US9258383B2 (en) 2008-11-26 2016-02-09 Free Stream Media Corp. Monetization of television audience data across muliple screens of a user watching television
US20140019308A1 (en) * 2010-08-16 2014-01-16 Ebay Inc. Customizing an online shopping experience for a user
US8533056B2 (en) * 2010-08-16 2013-09-10 Ebay Inc. Customizing an online shopping experience for a user
US20120072314A1 (en) * 2010-08-16 2012-03-22 Ebay Inc. Customizing an online shopping experience for a user
US20120203758A1 (en) * 2011-02-09 2012-08-09 Brightedge Technologies, Inc. Opportunity identification for search engine optimization
US9043351B1 (en) * 2011-03-08 2015-05-26 A9.Com, Inc. Determining search query specificity
US20150154503A1 (en) * 2011-05-24 2015-06-04 Ebay Inc. Image-based popularity prediction
US20130030907A1 (en) * 2011-07-28 2013-01-31 Cbs Interactive, Inc. Clustering offers for click-rate optimization
US9501759B2 (en) * 2011-10-25 2016-11-22 Microsoft Technology Licensing, Llc Search query and document-related data translation
US20130103493A1 (en) * 2011-10-25 2013-04-25 Microsoft Corporation Search Query and Document-Related Data Translation
US20130211905A1 (en) * 2012-02-13 2013-08-15 Microsoft Corporation Attractiveness-based online advertisement click prediction
US20130254025A1 (en) * 2012-03-21 2013-09-26 Ebay Inc. Item ranking modeling for internet marketing display advertising
US9336279B2 (en) 2012-05-07 2016-05-10 Google Inc. Hidden text detection for search result scoring
US8639680B1 (en) * 2012-05-07 2014-01-28 Google Inc. Hidden text detection for search result scoring
US9026668B2 (en) 2012-05-26 2015-05-05 Free Stream Media Corp. Real-time and retargeted advertising on multiple screens of a user watching television
US9607314B1 (en) 2012-06-25 2017-03-28 Google Inc. Expansion of high performing placement criteria
US9317487B1 (en) 2012-06-25 2016-04-19 Google Inc. Expansion of high performing placement criteria
US9053129B1 (en) * 2013-03-14 2015-06-09 Google Inc. Content item relevance based on presentation data
US20140278308A1 (en) * 2013-03-15 2014-09-18 Yahoo! Inc. Method and system for measuring user engagement using click/skip in content stream
US20150186940A1 (en) * 2013-12-31 2015-07-02 Quixey, Inc. Techniques For Generating Advertisements
US9690780B2 (en) * 2014-05-23 2017-06-27 International Business Machines Corporation Document translation based on predictive use
US20150339293A1 (en) * 2014-05-23 2015-11-26 International Business Machines Corporation Document translation based on predictive use

Similar Documents

Publication Publication Date Title
Ghose et al. An empirical analysis of search engine advertising: Sponsored search in electronic markets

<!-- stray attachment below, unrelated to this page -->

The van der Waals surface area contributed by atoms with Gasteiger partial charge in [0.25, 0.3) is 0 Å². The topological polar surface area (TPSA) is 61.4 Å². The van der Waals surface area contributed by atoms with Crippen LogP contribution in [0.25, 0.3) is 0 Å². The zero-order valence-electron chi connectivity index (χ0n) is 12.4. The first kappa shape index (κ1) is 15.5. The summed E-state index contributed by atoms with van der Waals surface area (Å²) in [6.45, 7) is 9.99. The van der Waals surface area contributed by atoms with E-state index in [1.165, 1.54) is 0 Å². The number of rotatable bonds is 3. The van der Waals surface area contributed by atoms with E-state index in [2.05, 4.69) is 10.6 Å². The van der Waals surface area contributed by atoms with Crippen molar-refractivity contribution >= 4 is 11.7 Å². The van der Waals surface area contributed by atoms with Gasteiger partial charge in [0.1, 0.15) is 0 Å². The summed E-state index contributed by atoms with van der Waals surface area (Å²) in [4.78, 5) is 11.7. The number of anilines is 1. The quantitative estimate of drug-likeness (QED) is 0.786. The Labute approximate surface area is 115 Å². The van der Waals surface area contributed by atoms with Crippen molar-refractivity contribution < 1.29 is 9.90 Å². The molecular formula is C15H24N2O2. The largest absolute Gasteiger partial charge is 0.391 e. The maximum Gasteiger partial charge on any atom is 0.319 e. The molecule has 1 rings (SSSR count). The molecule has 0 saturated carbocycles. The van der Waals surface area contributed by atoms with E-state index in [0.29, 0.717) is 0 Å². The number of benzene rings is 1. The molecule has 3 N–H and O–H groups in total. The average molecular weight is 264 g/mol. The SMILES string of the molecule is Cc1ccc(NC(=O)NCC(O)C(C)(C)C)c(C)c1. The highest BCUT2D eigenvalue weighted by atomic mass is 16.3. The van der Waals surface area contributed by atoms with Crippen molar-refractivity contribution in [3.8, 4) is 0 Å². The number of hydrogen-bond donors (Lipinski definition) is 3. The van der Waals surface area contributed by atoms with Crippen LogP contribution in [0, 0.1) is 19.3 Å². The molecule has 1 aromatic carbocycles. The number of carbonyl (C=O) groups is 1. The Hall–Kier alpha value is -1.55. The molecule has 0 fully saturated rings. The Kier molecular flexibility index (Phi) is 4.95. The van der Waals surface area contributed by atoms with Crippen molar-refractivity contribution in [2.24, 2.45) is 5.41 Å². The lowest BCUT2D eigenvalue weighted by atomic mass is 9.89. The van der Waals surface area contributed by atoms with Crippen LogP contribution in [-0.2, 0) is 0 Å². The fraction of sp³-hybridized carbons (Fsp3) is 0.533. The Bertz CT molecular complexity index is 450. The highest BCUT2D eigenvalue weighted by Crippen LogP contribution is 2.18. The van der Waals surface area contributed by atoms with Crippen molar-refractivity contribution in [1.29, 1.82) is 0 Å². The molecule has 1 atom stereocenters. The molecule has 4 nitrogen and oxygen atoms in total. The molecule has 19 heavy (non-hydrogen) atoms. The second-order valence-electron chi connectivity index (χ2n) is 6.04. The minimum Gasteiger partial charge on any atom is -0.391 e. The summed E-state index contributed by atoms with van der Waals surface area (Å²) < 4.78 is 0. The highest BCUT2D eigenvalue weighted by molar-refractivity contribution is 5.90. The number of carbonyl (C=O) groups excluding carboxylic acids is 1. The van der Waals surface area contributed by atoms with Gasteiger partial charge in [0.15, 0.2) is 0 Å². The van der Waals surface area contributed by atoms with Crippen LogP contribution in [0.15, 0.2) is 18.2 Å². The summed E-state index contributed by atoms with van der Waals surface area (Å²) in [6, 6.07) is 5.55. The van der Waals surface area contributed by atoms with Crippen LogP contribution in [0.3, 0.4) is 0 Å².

US7877404B2 (en) Query classification based on query click logs
US7373599B2 (en) Method and system for optimum placement of advertisements on a webpage
US8321278B2 (en) Targeted advertisements based on user profiles and page profile
US20090006207A1 (en) Using Previous User Search Query To Target Advertisements
US20070100803A1 (en) Automated generation, performance monitoring, and evolution of keywords in a paid listing campaign
US20080103886A1 (en) Determining relevance of a term to content using a combined model
US20080109285A1 (en) Techniques for determining relevant advertisements in response to queries
US20090228296A1 (en) Optimization of social distribution networks
US20100257117A1 (en) Predictions based on analysis of online electronic messages
US20120290407A1 (en) Selection of keyword phrases for providing contextually relevant content to users
US20060293950A1 (en) Automatic ad placement
US20090024718A1 (en) Just-In-Time Contextual Advertising Techniques
US20060010105A1 (en) Database search system and method of determining a value of a keyword in a search
US20080288348A1 (en) Ranking online advertisements using retailer and product reputations
US20110035276A1 (en) Automatic Campaign Optimization for Online Advertising Using Return on Investment Metrics
US20060248035A1 (en) System and method for search advertising
US20120259841A1 (en) Priority dimensional data conversion path reporting
US8055664B2 (en) Inferring user interests
US7594189B1 (en) Systems and methods for statistically selecting content items to be used in a dynamically-generated display
US20090198671A1 (en) System and method for generating subphrase queries
US20080275899A1 (en) Advertiser and User Association
US20120059713A1 (en) Matching Advertisers and Users Based on Their Respective Intents
US20070027864A1 (en) System and method for determining semantically related terms
US20110035272A1 (en) Feature-value recommendations for advertisement campaign performance improvement

Legal Events

Date Code Title Description
AS Assignment

Owner name: YAHOO! INC., CALIFORNIA

Free format text: ASSIGNMENT OF ASSIGNORS INTEREST;ASSIGNORS:HILLARD, DUSTIN;RAGHAVAN, HEMA;MANAVOGLU, EREN;AND OTHERS;REEL/FRAME:024304/0991

Effective date: 20100427

AS Assignment

Owner name: EXCALIBUR IP, LLC, CALIFORNIA

Free format text: ASSIGNMENT OF ASSIGNORS INTEREST;ASSIGNOR:YAHOO! INC.;REEL/FRAME:038383/0466

Effective date: 20160418

AS Assignment

Owner name: YAHOO! INC., CALIFORNIA

Free format text: ASSIGNMENT OF ASSIGNORS INTEREST;ASSIGNOR:EXCALIBUR IP, LLC;REEL/FRAME:038951/0295

Effective date: 20160531

AS Assignment

Owner name: EXCALIBUR IP, LLC, CALIFORNIA

Free format text: ASSIGNMENT OF ASSIGNORS INTEREST;ASSIGNOR:YAHOO! INC.;REEL/FRAME:038950/0592

Effective date: 20160531